Wider role for weapons to counter ‘non-nuclear strategic attacks’ unveiled as part of Trump’s new security strategy, which also failed to address climate change.
The Trump administration signaled that it could broaden the use of nuclear weapons as part of a new security strategy, unveiled by the president on Monday.
The wider role for nuclear weapons against “non-nuclear strategic attacks” was one of several ways in which Trump’s approach differed from his predecessor. The threat of climate change went unmentioned. The word “climate” was only used four times in the National Security Strategy (NSS), and three of those mentions referred to the business environment. Americans were instead urged to “embrace energy dominance”.
Announcing the NSS, Donald Trump depicted his election victory and his presidency as an unprecedented turning point in US history.
“America is coming back, and America is coming back strong,” the president said. “We are rebuilding our nation, our confidence, and our standing in the world…[W]e will stand up for ourselves, and we will stand up for our country like we have never stood up before.”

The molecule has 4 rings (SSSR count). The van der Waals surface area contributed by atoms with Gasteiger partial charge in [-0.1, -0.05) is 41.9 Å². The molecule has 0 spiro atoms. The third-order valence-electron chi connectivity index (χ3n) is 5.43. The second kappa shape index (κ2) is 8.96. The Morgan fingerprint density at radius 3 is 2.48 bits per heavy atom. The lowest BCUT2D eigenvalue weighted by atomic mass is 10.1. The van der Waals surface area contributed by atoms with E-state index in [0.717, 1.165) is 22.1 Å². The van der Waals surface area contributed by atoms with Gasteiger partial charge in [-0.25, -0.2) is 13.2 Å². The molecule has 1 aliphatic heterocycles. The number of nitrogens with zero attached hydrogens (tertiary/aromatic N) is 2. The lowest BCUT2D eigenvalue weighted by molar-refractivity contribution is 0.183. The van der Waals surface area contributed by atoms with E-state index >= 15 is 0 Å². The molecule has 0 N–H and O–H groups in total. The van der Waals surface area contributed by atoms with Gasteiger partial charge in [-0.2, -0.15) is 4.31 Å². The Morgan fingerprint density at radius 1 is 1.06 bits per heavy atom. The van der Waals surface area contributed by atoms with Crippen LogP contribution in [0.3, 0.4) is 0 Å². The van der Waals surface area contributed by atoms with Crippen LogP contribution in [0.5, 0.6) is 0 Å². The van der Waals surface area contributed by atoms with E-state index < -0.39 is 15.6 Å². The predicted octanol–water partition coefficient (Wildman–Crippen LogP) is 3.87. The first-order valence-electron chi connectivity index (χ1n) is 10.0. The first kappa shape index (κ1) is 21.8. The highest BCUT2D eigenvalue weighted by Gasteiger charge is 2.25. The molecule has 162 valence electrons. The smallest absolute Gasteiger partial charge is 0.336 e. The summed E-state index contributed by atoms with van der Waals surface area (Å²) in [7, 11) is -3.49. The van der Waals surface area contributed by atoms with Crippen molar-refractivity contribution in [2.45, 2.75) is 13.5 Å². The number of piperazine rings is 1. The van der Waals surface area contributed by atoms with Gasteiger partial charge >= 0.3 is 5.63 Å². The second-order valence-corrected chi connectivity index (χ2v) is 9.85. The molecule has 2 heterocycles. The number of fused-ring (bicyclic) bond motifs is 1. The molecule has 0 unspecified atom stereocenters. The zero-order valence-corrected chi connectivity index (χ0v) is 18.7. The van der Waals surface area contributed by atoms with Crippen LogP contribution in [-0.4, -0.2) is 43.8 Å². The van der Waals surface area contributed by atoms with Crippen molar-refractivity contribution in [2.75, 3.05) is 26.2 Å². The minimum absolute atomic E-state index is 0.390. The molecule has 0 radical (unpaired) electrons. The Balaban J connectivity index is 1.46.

On the same day of the NSS launch however, the US found itself isolated on the UN security council, where the other 14 members, including Washington’s closest allies, voted to rescind Trump’s recognition of Jerusalem as Israel’s capital.
The US envoy, Nikki Haley, called the vote an “insult” that “won’t be forgotten”.
Piling on the insults, the French foreign minister, Yves Le Drian, said on a visit to Washington that US isolation on several global issues “forces President Trump to have a position of retreat on most topics rather than making proposals”.
Under the slogan of “peace through strength”, Trump emphasised the military buildup he had ordered, involving what the president described (wrongly) as a record in defence spending, $700bn for 2018.
“We recognize that weakness is the surest path to conflict, and unrivaled power is the most certain means of defence,” he said.